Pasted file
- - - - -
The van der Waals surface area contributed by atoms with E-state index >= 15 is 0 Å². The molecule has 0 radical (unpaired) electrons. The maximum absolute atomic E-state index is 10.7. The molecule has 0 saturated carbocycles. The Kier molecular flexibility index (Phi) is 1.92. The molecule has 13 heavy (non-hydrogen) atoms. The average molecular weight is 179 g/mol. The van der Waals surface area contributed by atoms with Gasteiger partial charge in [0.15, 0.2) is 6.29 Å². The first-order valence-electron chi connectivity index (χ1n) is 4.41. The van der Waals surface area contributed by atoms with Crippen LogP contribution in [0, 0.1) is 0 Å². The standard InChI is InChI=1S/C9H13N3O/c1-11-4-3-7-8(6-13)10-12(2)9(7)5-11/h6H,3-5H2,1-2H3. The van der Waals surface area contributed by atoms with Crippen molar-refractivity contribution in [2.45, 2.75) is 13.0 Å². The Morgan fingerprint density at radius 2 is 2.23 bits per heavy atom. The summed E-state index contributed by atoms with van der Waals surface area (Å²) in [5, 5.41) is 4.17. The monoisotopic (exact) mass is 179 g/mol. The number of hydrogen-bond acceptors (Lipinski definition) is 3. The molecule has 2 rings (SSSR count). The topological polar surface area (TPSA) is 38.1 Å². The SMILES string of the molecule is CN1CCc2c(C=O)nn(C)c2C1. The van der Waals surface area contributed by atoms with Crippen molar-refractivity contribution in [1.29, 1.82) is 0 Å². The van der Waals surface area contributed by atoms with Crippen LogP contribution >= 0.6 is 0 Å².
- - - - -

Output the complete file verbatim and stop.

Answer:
The van der Waals surface area contributed by atoms with E-state index >= 15 is 0 Å². The molecule has 0 radical (unpaired) electrons. The maximum absolute atomic E-state index is 10.7. The molecule has 0 saturated carbocycles. The Kier molecular flexibility index (Phi) is 1.92. The molecule has 13 heavy (non-hydrogen) atoms. The average molecular weight is 179 g/mol. The van der Waals surface area contributed by atoms with Gasteiger partial charge in [0.15, 0.2) is 6.29 Å². The first-order valence-electron chi connectivity index (χ1n) is 4.41. The van der Waals surface area contributed by atoms with Crippen LogP contribution in [0, 0.1) is 0 Å². The standard InChI is InChI=1S/C9H13N3O/c1-11-4-3-7-8(6-13)10-12(2)9(7)5-11/h6H,3-5H2,1-2H3. The van der Waals surface area contributed by atoms with Crippen molar-refractivity contribution in [2.45, 2.75) is 13.0 Å². The Morgan fingerprint density at radius 2 is 2.23 bits per heavy atom. The summed E-state index contributed by atoms with van der Waals surface area (Å²) in [5, 5.41) is 4.17. The monoisotopic (exact) mass is 179 g/mol. The number of hydrogen-bond acceptors (Lipinski definition) is 3. The molecule has 2 rings (SSSR count). The topological polar surface area (TPSA) is 38.1 Å². The SMILES string of the molecule is CN1CCc2c(C=O)nn(C)c2C1. The van der Waals surface area contributed by atoms with Crippen molar-refractivity contribution in [1.29, 1.82) is 0 Å². The van der Waals surface area contributed by atoms with Crippen LogP contribution >= 0.6 is 0 Å².